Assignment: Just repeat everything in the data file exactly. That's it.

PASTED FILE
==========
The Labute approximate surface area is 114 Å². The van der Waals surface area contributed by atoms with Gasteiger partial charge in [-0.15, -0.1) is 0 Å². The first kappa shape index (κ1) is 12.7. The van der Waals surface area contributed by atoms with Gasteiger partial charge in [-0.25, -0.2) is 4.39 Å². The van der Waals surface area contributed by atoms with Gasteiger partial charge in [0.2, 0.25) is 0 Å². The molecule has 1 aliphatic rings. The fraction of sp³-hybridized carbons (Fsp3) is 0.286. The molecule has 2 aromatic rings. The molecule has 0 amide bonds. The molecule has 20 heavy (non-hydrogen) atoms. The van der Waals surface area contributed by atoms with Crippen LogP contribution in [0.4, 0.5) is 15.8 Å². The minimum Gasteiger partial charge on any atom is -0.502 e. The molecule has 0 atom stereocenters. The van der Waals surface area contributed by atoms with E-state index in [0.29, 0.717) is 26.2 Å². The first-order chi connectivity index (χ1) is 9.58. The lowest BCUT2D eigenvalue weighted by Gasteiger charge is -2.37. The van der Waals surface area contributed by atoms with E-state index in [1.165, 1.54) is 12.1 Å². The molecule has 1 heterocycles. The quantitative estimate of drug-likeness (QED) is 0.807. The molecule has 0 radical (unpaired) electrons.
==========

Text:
The Labute approximate surface area is 114 Å². The van der Waals surface area contributed by atoms with Gasteiger partial charge in [-0.15, -0.1) is 0 Å². The first kappa shape index (κ1) is 12.7. The van der Waals surface area contributed by atoms with Gasteiger partial charge in [-0.25, -0.2) is 4.39 Å². The van der Waals surface area contributed by atoms with Gasteiger partial charge in [0.2, 0.25) is 0 Å². The molecule has 1 aliphatic rings. The fraction of sp³-hybridized carbons (Fsp3) is 0.286. The molecule has 2 aromatic rings. The molecule has 0 amide bonds. The molecule has 20 heavy (non-hydrogen) atoms. The van der Waals surface area contributed by atoms with Crippen LogP contribution in [0.4, 0.5) is 15.8 Å². The minimum Gasteiger partial charge on any atom is -0.502 e. The molecule has 0 atom stereocenters. The van der Waals surface area contributed by atoms with E-state index in [0.29, 0.717) is 26.2 Å². The first-order chi connectivity index (χ1) is 9.58. The lowest BCUT2D eigenvalue weighted by Gasteiger charge is -2.37. The van der Waals surface area contributed by atoms with E-state index in [1.165, 1.54) is 12.1 Å². The molecule has 1 heterocycles. The quantitative estimate of drug-likeness (QED) is 0.807. The molecule has 0 radical (unpaired) electrons.